Keeping the boundary is simply a matter of adding another goal for this:
plot_area2.gh (18.0 KB)
Solving a problem like this with Galapagos is a bit like throwing darts at a board, it might solve it to within 5% or so if you wait a few minutes (and as you scale the number of plots this will get much worse), instead of just following the gradient and getting a solution to within 0.0001% in a few milliseconds.
Evolutionary solvers are fantastic for some types of problem, where there are a smallish number of input variables and there isn’t any way of knowing the gradient, but this isn’t one of them.
Oops, sorry - forgot to internalise everything:
plot_area3.gh (22.9 KB)
EPIC! This is awesome!
is there some information about when to use/not use galapagos?
is it something like this:
low number of input parameters and a “direct” correlation from input to goal
and my followup question would be:
why can kangaoo handle a problem like this so easily?
Actually maybe I came across as too negative about evolutionary solvers there - the great thing about something like Galapagos is that you can plug it into any problem where the target can be evaluated as a single number and the inputs are some numerical sliders. Sometimes even though theoretically a way of evaluating the gradient might exist, it might be hard to find and evolving it could be the best and sometimes only practical alternative to just brute force checking all combinations.
If we take the classic optimisation example of climbing a hill, a gradient based solver like Kangaroo can directly follow the steepest slope (provided we know enough about the thing we are optimising to evaluate this), in fact with the projective solver in Kangaroo2, it can even know how far to step along this gradient direction.
…whereas an evolutionary solver would randomly evaluate many coordinates in the terrain, and take combinations of which ones gave the highest result. As you get into problems with hundreds or thousands of dimensions (harder to picture as hills here, but these dimensions could be the x,y,z coordinates of a few hundred points), this performs really badly.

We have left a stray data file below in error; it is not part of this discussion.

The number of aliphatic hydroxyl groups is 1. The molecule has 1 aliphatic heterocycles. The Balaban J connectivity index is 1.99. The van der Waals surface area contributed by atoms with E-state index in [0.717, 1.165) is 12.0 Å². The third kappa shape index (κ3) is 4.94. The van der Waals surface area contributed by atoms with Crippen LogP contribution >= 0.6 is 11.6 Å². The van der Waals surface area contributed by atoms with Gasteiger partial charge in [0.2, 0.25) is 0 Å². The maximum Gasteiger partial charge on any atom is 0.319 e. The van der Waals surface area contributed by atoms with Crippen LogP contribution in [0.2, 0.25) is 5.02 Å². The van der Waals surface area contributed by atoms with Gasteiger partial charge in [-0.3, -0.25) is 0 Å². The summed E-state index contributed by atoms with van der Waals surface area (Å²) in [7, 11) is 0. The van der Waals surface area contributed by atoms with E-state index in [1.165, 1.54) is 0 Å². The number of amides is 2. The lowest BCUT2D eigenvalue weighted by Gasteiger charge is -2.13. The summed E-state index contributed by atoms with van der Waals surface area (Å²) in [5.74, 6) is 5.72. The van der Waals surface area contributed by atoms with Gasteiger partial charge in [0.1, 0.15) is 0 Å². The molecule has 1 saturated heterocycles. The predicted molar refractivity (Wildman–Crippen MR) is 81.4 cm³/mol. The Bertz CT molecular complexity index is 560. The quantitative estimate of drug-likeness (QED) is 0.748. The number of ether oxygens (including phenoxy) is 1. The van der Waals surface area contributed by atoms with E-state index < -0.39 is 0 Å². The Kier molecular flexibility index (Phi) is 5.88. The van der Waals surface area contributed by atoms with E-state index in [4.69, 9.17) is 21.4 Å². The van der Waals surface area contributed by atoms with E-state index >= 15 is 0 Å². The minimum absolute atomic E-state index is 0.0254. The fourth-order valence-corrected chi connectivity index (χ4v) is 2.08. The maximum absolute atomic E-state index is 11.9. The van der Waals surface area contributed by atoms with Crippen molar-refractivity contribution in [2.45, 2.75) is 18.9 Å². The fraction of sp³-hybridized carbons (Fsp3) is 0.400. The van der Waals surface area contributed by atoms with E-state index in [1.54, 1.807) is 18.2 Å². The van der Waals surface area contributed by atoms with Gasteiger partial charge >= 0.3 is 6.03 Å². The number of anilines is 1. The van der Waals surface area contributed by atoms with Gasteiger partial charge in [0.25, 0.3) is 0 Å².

thanks! very informative
Def the computing time went orders of magnitude down. Evolutionary solvers are blind after all.
Here’s a nice example of the power of evolutionary solvers.
I can’t see any way these sorts of results could be achieved by simple gradient descent.
Well … in fact a slightly different approach is required here: given a boundary List AND an indicative “start” partitioning per boundary (via either “spines” or lines or both) … get the polylines (split BrepFace with Curves then get the outer Loops) and then … blah, blah.
Plus there’s the building regulations (per country) that MAY dictate some additional goal(s) with regard the acceptable parcel shape/topology and the derivant building clearances per parcel etc etc. This makes the whole puzzle more challenging,
Good points. For making the polylines, one further issue is that some plot boundaries will need to be split not just at their corners, but also at points on their straight sides when there is a t-junction with multiple plots adjacent, otherwise triangular voids of no man’s land could appear in between. I think maybe the script Giulio posted here could be part of how to do this.
Also agree that further constraints might be necessary to constrain the plots to reasonable shapes, such as no very sharp angles. If the initial division is not fairly close to the final one, it could also become necessary to allow for some sorts of topological changes, which would make this all much more complicated.
Well … cases like these are like annual checkups > better avoid doing them because you’ll never know what may pop-up out of the blue, he he.
May save your life as well.
Hi Daniel! I was testing your script because I need a solution for lots like this one. However, when I do a different block shape (not with the cul de sac in the middle) , the lots distort all over the place. I don’t understand why? I followed the script step by step I just don’t know why it is not working.
Difficult to say without seeing the file.
I’d guess it’s something to do with the outer boundary constraint.
Ah, it looks like the curves are oriented clockwise. Flipping them fixes this:
I’ll add a check for this in the next version so curves are always given the right orientation.
Ahh!! it was driving me crazy hahaha thank you very much!